In most of medieval Europe the kings ran the government from their own income. They leased out their large estates, collected rent, and were supposed to use this revenue to run their courts, navies, armies, and so on. But by 1300 the English kings didn’t have enough money to do that. Since they respected their subjects’ property rights, they had to convene the House of Commons and ask, “Please give me subsidies through taxes.” The House of Commons agreed, but only with the recognition of some rights in return. And increasingly power passed from the kings to the kings and parliament, and eventually to the parliament by itself. By the early 1800s, when England was fighting battles against Napoleonic France, King George III was declared legally insane, but it actually didn’t affect the country. In reality the prime minister, not the king, was running England.

This formed the basis of European liberty: possession of property that required government to come to its subjects, ask them for appropriations and grant them power in return. Eventually property rights led to the development of parliamentary institutions and of many other liberties.

No Freedom Without Property

In Russia the situation was completely different. As Trotsky once so bluntly pointed out, “It used to be said that he who doesn’t work doesn’t eat. In communist societies, he who does not obey does not eat.” In order to survive, everyone had to become an embryo of the state. That has been the case throughout Russian history.

For a variety of historical reasons Russian czars appropriated the totality of the land. They granted the land to servitors, mostly military men, under one condition: absolute obedience and loyalty. They were allowed to live on the land and use it, and they were given serfs to work for them, but only as long as they served the crown properly. Otherwise the land would be given to somebody else. As a result every subject, from the lowest to the highest, had to loyally serve the czar for life, as a serf, military man, official in the bureaucracy, or clergyman. The spirit of individualism was completely absent and had no soil from which to emerge.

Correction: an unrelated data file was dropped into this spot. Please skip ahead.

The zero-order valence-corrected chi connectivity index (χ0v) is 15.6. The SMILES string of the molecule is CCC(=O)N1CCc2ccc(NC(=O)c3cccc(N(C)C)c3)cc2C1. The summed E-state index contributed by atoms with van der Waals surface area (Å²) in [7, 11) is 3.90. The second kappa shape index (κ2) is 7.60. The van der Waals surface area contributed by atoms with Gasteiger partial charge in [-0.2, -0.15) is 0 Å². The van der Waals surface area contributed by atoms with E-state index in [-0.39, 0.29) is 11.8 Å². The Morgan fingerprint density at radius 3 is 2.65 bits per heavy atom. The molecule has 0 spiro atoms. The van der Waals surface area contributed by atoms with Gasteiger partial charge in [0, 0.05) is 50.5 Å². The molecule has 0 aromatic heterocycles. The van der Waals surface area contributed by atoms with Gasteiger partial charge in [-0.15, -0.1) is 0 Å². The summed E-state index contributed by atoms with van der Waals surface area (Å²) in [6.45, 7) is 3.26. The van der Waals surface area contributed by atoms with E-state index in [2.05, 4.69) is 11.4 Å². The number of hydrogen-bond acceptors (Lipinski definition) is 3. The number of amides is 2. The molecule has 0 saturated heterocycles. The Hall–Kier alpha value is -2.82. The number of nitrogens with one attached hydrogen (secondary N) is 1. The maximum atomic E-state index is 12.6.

It is not surprising that for most of its history Russia had no parliaments and no need for them: the czars did not have to seek permission to raise taxes. They could do it on a whim as they wanted. Finally in 1905, as the result of a revolution, the government granted its people a parliament and accepted political parties as part of a new parliamentary system. But the notion that the parliament could have any actual power was really not acceptable. The czar was persuaded that the function of the parties was to collaborate with the government, not to oppose it. Just the other day President Putin’s assistant made a statement that political parties in Russia have to collaborate with the government, not to resist it. The idea of a loyal opposition is totally alien to Russia and the very concept of freedom and human rights has never taken root. Russia simply cannot get over its authoritarian impulses and is moving back towards authoritarianism.

My extensive study of opinion polls in Russia shows a very disconcerting picture. Most Russians attach almost no value to freedom. To them it is either security or freedom, but never both. When asked “What do you value more highly, security or freedom?,” approximately 85 percent answer “definitely security.” When asked “What value do you attach to private property?,” only about 20 percent say that property is an inalienable human right. The overwhelming majority views democracy as a joke, a façade behind which the rich and powerful rule with no attention to the people.